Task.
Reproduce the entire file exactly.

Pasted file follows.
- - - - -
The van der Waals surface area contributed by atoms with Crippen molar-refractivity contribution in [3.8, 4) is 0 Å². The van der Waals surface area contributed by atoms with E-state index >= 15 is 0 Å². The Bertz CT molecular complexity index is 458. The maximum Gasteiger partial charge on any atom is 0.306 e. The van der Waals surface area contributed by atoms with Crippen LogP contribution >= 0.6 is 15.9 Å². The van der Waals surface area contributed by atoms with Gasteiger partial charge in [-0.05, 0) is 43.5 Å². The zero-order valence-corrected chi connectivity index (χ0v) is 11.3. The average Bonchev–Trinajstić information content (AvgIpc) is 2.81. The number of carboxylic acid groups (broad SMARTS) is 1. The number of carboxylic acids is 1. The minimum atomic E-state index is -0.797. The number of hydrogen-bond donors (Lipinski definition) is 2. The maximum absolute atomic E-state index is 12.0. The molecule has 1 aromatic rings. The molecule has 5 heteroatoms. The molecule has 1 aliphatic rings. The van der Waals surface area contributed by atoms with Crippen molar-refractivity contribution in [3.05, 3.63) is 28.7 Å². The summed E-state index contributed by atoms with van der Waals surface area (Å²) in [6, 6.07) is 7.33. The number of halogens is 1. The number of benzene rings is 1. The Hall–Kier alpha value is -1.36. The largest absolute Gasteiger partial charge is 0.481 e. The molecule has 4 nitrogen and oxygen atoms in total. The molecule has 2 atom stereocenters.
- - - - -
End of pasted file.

The van der Waals surface area contributed by atoms with Crippen molar-refractivity contribution in [3.8, 4) is 0 Å². The van der Waals surface area contributed by atoms with E-state index >= 15 is 0 Å². The Bertz CT molecular complexity index is 458. The maximum Gasteiger partial charge on any atom is 0.306 e. The van der Waals surface area contributed by atoms with Crippen LogP contribution >= 0.6 is 15.9 Å². The van der Waals surface area contributed by atoms with Gasteiger partial charge in [-0.05, 0) is 43.5 Å². The zero-order valence-corrected chi connectivity index (χ0v) is 11.3. The average Bonchev–Trinajstić information content (AvgIpc) is 2.81. The number of carboxylic acid groups (broad SMARTS) is 1. The number of carboxylic acids is 1. The minimum atomic E-state index is -0.797. The number of hydrogen-bond donors (Lipinski definition) is 2. The maximum absolute atomic E-state index is 12.0. The molecule has 1 aromatic rings. The molecule has 5 heteroatoms. The molecule has 1 aliphatic rings. The van der Waals surface area contributed by atoms with Crippen molar-refractivity contribution in [3.05, 3.63) is 28.7 Å². The summed E-state index contributed by atoms with van der Waals surface area (Å²) in [6, 6.07) is 7.33. The number of halogens is 1. The number of benzene rings is 1. The Hall–Kier alpha value is -1.36. The largest absolute Gasteiger partial charge is 0.481 e. The molecule has 4 nitrogen and oxygen atoms in total. The molecule has 2 atom stereocenters.